There are a few different reasons to file for Chapter 13. Probably the first one is if you are not qualifying for the Chapter 7.
Jan. 13, 2023
What Are the Specific Duties of A Trustee in A Bankruptcy?
The trustee has a duty to conduct due diligence, and that basically means reviewing the documents that are filed by the debtor and then holding a hearing called a Section 341 hearing in which the trustee asks some standard questions of the debtor. At the 341 hearing, the debtor to testifies under oath about the information in his/ her petition. The trustee also has a fiduciary duty to the bankruptcy estate, which is to ensure that the trustee is using his or her best efforts to reasonably obtain assets that are not otherwise protected under the bankruptcy laws.
While that may sound scary, the exemptions are actually quite generous and unless you’re claiming an exemption which you have no right to claim or the trustee has some serious doubts about the value that you’re expressing for a particular asset, the trustees by and large don’t object to the exemptions of the assets as long as you’ve hired a good bankruptcy lawyer who knows what is acceptable and what is not acceptable. That way, you can protect your assets. Even though the trustee is charged with the duty of getting money for your creditors, the trustee is bound by laws as well. The bankruptcy laws are attempting to reach a balance between the rights of the debtor and the rights of the creditors.
What Documents Does The Bankruptcy Trustee Expect To See Prior To The 341 Meeting Of Creditors?
There are a few documents that you are required to provide to the trustee before the 341 hearing and at the 341 hearing. Under the bankruptcy rules, you are required to provide to the trustee a copy of your most recently filed federal tax return at least 7 days prior to the date of your 341 hearing. At the 341 meeting, there are four documents you must also present to the trustee. You have to have valid identification, which is most commonly a driver’s license. You have to have proof of your social security number, which is most commonly your social security card. You also have to provide bank statements showing what your bank account balances were on the date your bankruptcy was filed, because the amount that you had in your bank accounts on the date of filing is considered an asset. The trustee needs to verify that the balances you claimed for your bank accounts are true and correct. If you’re employed, you also must provide your most recent pay stub to the trustee at the 341 hearing.
In the past few years with technological developments, a lot of trustees have asked for the bank statements and pay stubs to be provided along with the tax returns at least a week prior to the meeting itself, and so what happens now is typically we request the bank statements, the pay stubs, and the tax returns prior to the meeting. We submit all of the documents at least 7 days prior and then the client will provide their driver’s license and social security card at the meeting. Those are the default documents. However, the trustee may decide that in order to discharge their duty to do a reasonable inquiry in your case and conduct due diligence, they may also need additional documentation.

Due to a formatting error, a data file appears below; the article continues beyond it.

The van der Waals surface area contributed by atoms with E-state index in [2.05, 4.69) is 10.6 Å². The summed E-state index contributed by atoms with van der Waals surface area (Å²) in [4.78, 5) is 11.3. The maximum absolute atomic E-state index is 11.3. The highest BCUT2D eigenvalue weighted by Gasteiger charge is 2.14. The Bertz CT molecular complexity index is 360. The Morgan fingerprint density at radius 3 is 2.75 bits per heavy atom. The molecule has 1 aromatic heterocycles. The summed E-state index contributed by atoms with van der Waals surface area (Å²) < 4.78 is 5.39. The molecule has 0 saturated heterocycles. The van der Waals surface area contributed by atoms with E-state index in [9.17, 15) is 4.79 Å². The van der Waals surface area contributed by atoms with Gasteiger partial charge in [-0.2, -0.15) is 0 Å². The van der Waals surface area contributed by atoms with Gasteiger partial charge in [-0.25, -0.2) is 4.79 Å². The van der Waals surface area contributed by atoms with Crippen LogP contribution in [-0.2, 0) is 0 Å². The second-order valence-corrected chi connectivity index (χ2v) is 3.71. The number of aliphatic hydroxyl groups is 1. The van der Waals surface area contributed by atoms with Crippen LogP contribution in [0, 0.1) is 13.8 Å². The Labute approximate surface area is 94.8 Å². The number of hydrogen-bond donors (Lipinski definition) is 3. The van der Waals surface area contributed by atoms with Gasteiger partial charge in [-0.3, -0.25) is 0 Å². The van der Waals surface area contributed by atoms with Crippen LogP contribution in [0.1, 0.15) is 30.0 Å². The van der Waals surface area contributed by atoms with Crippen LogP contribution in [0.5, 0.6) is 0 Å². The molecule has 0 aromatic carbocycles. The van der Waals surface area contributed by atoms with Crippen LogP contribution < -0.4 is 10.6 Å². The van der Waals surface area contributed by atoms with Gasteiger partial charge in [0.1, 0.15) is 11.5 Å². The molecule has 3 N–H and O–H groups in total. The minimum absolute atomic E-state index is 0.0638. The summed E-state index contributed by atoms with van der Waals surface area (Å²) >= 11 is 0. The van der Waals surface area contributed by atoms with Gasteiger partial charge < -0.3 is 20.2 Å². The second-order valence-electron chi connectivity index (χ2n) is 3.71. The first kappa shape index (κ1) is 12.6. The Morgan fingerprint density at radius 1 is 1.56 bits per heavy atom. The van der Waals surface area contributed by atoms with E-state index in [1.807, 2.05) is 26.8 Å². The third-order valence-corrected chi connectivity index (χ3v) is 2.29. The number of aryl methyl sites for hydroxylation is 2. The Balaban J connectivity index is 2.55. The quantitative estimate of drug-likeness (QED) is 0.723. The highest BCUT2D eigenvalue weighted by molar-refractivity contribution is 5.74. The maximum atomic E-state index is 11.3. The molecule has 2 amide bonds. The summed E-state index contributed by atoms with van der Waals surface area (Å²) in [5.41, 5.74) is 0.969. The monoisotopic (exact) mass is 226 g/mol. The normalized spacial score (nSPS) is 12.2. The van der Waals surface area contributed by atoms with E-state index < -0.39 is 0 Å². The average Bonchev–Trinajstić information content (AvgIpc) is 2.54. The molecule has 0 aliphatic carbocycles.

If there was an asset you had scheduled and the trustee wasn’t sure how you had determined the value and wanted some kind of supporting evidence, he or she may ask for pictures of the assets. So for example, if there was a motorcycle, pictures of the motorcycle or a printout of whatever online resource you used in order to serve as the basis for the valuation, or a written estimate if that was what you had stated was the basis for your estimated valuation. The trustees certainly have the opportunity to request additional documents beyond what is required by the bankruptcy laws and sometimes trustees do exercise that right. As a debtor in bankruptcy, you have a duty to respond to any reasonable inquiries from the trustee.
If the trustee is asking for extra bank statements, pictures, copies of titles, and things like that, you have a duty to provide that to the trustee. Again, if you’ve hired a good bankruptcy attorney, the bankruptcy attorney has probably already asked for this information from you anyway, so when the attorney gets the request from the trustee, they typically have 90% of what the trustee already wants. But again, these aren’t terribly common. They do happen, and I would not call them rare, but they are not part and parcel of every single case.
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The three common triggers for bankruptcy are unemployment, medical expenses, and divorce. Unemployment can trigger bankruptcy, which is pretty straightforward.
The trustee has a duty to conduct due diligence, and that basically means reviewing the documents that are filed by the debtor and then holding a hearing called a Section 341 hearing in which the trustee asks some standard questions of the debtor.